But most of all, what I admire is her incredible generosity to the entire mystery community, especially newcomers like me and so many others. She’s always sharing the spotlight, and goes out of her way to extend a hand of greeting and inclusiveness to those of us trying to climb.    

And her hair and legs are killer! What’s not to love?   

STALKER ALERT! If this fictional character were real, they would likely need to get a restraining order against me:

Flavia de Luce, the delectable little girl detective invented by Alan Bradley, and the star of a dozen or so wonderfully titled mysteries. I know we would be besties in real life, even though I’m more than a few decades older (I’m sort of ageless and genderless when it comes to Flavia.) I love being transported back to the 1950s with her, to the English country village of Bishops Lacey where she lives. I’d help her solve mysteries and murders – a surprising amount for a small village!; I could let her do her wacky science experiments while I went around her crumbling English manor house, fixing it up with little decorative touches. Plus she’s brilliant, and could do all that chemistry homework for me that I hated doing myself. Maybe it’s more like I want to BE Flavia than hang out with her!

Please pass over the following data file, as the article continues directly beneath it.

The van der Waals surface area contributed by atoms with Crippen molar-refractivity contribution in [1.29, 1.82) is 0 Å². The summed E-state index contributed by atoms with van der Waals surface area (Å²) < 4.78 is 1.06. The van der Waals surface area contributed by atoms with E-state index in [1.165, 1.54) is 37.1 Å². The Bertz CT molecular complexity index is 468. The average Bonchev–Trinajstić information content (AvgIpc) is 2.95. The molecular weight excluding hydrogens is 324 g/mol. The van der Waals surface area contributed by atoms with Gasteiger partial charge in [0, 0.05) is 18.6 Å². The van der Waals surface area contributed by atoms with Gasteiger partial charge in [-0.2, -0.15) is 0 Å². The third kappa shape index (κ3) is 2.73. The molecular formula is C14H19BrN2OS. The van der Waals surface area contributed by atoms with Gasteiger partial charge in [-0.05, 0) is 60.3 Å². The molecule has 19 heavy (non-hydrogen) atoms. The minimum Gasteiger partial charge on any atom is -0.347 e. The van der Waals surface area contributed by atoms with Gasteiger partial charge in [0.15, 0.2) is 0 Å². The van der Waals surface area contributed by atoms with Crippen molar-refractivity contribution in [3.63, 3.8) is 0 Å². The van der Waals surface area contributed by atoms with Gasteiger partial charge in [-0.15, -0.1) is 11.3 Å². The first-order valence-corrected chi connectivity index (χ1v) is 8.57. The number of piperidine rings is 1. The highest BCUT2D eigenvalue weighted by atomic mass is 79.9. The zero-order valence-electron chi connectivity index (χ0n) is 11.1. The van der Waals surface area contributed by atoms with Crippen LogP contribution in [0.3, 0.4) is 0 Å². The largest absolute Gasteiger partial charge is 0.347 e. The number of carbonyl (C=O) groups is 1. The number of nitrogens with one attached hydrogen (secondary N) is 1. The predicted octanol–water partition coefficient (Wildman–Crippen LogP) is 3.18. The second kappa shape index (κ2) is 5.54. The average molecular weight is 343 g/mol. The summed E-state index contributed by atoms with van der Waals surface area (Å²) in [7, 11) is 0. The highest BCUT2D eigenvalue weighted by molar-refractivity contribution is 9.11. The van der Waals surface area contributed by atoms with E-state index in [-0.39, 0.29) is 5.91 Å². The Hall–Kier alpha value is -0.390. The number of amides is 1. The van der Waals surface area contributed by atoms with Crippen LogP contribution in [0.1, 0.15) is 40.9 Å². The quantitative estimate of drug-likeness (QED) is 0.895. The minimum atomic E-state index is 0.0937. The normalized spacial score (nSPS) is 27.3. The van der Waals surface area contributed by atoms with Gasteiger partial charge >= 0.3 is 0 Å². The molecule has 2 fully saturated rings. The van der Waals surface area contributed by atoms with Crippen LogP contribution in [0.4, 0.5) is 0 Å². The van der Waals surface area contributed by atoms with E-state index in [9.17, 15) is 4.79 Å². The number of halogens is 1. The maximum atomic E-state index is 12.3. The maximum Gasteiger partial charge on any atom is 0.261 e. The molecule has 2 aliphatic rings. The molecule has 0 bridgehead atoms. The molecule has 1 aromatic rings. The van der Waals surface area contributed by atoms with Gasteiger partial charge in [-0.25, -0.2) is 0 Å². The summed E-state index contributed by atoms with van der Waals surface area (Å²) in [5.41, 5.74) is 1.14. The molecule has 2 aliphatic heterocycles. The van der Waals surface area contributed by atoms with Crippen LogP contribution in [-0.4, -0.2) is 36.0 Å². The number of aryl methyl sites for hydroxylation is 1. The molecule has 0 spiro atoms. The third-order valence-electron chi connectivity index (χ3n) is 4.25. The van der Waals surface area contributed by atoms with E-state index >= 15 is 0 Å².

People are always surprised that I am a fan of this individual (singer, actor, or artist):

The group Steely Dan (which is about as butch as I get in terms of music!) It must have been around during my high school years, which dates me, but I didn’t listen to them then. It was about a decade after college that they came back into my life. How or why, I don’t remember, but I do remember going out and buying CDs and cassette tapes (that dates me too!) of all their work. They seemed to have a song for every post-college mood I had, a sort of sad, smart ass irony; they all seemed like short stories. I obsessed over “Rikki Don’t Lost that Number” – before I saw the spelling – because I thought it was written to a MALE Ricky and they were coming out as gay!